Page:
From the Associated Press:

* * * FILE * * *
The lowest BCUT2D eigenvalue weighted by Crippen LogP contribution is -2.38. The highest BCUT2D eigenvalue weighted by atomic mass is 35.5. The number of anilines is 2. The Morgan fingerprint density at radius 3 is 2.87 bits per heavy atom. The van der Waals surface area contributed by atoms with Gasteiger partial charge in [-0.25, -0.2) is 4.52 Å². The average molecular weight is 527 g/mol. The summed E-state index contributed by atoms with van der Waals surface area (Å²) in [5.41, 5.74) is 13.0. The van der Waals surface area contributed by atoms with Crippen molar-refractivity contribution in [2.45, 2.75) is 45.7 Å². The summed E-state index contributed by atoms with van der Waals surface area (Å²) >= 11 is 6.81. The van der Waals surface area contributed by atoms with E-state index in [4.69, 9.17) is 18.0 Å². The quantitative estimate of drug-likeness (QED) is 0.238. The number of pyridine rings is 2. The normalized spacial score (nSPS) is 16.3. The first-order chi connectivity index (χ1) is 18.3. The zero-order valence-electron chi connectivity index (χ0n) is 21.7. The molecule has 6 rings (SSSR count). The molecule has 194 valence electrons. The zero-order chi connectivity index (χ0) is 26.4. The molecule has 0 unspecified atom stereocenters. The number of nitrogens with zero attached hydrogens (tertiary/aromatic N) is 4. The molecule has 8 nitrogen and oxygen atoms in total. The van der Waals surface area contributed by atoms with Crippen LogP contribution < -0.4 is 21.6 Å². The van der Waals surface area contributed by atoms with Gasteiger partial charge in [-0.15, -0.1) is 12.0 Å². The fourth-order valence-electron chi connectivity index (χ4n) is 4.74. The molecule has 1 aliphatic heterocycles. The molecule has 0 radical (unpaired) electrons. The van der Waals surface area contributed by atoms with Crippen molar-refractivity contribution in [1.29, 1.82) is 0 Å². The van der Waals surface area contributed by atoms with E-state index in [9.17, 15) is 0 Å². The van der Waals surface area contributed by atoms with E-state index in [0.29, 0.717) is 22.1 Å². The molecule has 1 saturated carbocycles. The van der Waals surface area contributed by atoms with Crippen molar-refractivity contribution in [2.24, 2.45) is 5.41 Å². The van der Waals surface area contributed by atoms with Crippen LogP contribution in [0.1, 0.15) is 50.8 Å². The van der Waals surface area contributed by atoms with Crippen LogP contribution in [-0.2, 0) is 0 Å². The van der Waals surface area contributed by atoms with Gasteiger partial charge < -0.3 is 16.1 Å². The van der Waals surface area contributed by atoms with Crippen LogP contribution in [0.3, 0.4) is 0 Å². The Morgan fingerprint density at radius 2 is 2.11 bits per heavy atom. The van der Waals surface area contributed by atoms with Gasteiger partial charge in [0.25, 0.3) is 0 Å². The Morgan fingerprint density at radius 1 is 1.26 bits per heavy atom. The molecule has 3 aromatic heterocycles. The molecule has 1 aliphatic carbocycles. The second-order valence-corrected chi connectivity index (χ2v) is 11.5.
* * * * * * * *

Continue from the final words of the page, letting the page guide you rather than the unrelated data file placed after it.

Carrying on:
But local industry is flagging and economists argue that the time to act to modernize the economy is now — while Russia has the luxury to spend its oil bonanza on incentives and tax breaks aimed at spurring decrepit industries and boosting small businesses. Wait too long, they say, and the chance will be missed because the government’s money men will be trying to protect savings as oil prices fall. Ironically, part of the reason industry is being held back is due directly to Russia’s huge energy earnings. The flow of energy revenue into Russia has seen the ruble appreciate by some 10 percent against the dollar over the past two years, sending up companies’ ruble-denominated costs. “This means new companies that can make new products and diversify the economy are appearing at a much slower rate. They can’t compete with imports,” said Yevgeny Gavrilenkov, chief economist with the Troika Dialog investment bank. If prices for oil and gas remain high, the prospect of dwindling reserves as a force to diversify the economy is unlikely to bother Kremlin policy makers for some time to come. Some economists argue there has been a structural shift to higher prices and that oil at under US$30 per barrel is a thing of the past.